Reflections on a stressful day

I know more about anxiety than the average person, more about neurology, more about the neurology of anxiety, of triggers, of fight and flight and freeze.


My anxiety is a gift that lets me understand, in my very body, how a child feels when their emotions are too big.  I know the instinct to flee, the running to hide under a table, to get out now, how your body moves quick, and if someone catches you, you flail.  I know the feeling of raging fury and a sobbing meltdown, the way your body shakes, how your whole being vibrates with torrents of feeling.  I know how a body becomes still.  I know about staring at the ceiling when your insides are liquid and the whole world pours in through your not-there-skin.  Or you are ice and nothing comes in or goes out, you’re paralyzed in the present, and no one can reach you, there’s nothing before or after, just the hugeness of now.


My haywire nervous system means I know, I have easy access the place in me that mirrors the place in others who feel scared or mad or so, so quiet.  I know the science.  I can explain how the prefrontal cortex disengages in moments of fear or immense feeling.  I know how fight and flight are survival mechanisms, how they evolved to help humans overcome existential threats.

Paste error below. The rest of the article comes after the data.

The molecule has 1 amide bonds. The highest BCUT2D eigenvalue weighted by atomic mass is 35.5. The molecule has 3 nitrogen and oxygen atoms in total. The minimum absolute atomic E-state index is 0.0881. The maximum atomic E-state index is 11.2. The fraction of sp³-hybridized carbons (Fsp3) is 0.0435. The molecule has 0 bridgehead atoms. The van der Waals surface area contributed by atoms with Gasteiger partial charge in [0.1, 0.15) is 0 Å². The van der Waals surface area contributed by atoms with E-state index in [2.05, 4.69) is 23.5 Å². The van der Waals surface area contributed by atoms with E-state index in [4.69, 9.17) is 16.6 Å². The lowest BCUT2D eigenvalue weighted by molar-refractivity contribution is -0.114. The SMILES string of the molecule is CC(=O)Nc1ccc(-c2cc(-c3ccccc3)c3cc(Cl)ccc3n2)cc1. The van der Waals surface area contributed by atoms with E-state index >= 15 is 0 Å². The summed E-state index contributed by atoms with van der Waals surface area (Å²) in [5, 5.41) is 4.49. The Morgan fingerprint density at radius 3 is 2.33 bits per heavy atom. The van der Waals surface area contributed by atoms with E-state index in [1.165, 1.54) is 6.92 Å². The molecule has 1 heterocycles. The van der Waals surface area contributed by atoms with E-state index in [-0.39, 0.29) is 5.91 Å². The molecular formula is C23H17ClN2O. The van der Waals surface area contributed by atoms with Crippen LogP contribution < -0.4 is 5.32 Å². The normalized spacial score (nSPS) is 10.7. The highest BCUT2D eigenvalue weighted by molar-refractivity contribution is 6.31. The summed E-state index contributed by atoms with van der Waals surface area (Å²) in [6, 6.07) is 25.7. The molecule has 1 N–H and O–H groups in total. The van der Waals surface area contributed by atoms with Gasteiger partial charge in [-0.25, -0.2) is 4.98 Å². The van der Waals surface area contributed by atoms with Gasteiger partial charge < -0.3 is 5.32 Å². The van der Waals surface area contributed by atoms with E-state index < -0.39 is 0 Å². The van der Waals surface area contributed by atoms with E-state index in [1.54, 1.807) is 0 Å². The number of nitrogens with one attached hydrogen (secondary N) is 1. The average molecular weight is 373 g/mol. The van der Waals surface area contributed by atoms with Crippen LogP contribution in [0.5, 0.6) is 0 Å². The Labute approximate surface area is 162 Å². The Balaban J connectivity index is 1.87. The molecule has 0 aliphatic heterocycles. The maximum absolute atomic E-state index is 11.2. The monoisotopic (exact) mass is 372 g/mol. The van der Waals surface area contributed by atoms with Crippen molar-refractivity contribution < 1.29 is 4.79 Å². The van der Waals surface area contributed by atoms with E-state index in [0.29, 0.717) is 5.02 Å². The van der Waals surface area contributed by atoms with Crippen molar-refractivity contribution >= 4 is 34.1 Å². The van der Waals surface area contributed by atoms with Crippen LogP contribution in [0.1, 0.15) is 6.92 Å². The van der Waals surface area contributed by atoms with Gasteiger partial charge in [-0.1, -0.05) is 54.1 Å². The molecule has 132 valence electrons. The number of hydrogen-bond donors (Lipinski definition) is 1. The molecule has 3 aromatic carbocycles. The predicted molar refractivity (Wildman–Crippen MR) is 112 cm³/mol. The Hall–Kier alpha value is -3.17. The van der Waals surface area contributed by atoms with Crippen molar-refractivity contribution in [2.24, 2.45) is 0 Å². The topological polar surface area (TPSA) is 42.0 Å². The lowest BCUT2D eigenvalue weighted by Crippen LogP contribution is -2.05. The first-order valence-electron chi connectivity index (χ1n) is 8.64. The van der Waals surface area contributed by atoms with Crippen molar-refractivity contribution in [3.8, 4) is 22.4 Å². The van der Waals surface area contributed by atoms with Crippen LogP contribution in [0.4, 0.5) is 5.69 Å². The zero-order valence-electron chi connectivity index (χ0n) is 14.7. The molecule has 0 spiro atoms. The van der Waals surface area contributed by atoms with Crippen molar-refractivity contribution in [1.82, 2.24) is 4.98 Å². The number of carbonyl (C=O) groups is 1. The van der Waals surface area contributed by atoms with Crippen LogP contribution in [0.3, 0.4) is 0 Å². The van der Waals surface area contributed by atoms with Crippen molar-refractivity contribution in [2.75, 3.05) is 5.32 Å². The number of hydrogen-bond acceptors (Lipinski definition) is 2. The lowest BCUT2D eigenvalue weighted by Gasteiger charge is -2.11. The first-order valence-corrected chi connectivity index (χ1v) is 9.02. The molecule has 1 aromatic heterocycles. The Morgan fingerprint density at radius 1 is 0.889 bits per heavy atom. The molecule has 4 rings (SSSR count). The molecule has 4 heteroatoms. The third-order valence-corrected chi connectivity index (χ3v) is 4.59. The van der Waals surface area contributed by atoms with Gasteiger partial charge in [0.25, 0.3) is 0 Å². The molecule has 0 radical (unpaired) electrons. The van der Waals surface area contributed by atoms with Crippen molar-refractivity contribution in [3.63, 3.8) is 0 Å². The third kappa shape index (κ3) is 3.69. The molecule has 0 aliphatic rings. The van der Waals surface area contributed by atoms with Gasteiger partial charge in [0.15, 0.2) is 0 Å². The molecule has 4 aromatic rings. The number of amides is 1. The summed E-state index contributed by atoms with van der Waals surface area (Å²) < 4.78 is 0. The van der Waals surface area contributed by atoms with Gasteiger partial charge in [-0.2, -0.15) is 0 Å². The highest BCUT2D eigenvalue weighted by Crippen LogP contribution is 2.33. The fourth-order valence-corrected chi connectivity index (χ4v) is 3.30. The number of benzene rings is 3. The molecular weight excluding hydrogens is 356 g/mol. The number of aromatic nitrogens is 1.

But sometimes it’s maddening to know the science.  Like being split, body and brain.  My internal scholar observes that I’m being triggered, while my body floods and my heart pounds and my eyes squeeze shut to block the sensation of panic.  My brain observes that my heart is flying.  I’ve learned to notice the signs of my own distress, to know their cause, but my body proceeds anyway. Days like today, my nervous system kicks into danger-mode.  Too many of my preschoolers needed help regulating their feelings and their bodies, there was too much chaos in my classroom, too many adults, too much sound and movement.  I had to hold one of my students in their car seat and force their arms through seatbelt straps at the end of the day while they fought to stay free because they didn’t want to go home.  I felt that child’s distress acutely, and I had to put them in their car seat anyway, and there wasn’t time to stay and bring them back to felt safety.


That last experience pushed me over my emotion-regulation threshold today.  It’s taken my heart two and a half hours to slow down.  I am glad for my sensitivity, glad for the ability to feel with others, glad I can be a container for others’ distress.  But shit, it is hard some days.


About rayajen

I am a high-strung, fast-talking introvert. I was raised (and live) in the Pacific Northwest, in a loud, Jewish family. I love trees, and tea, and words. Please feel free to share my work, but link back to my page, or contact me with questions. I can be reached at
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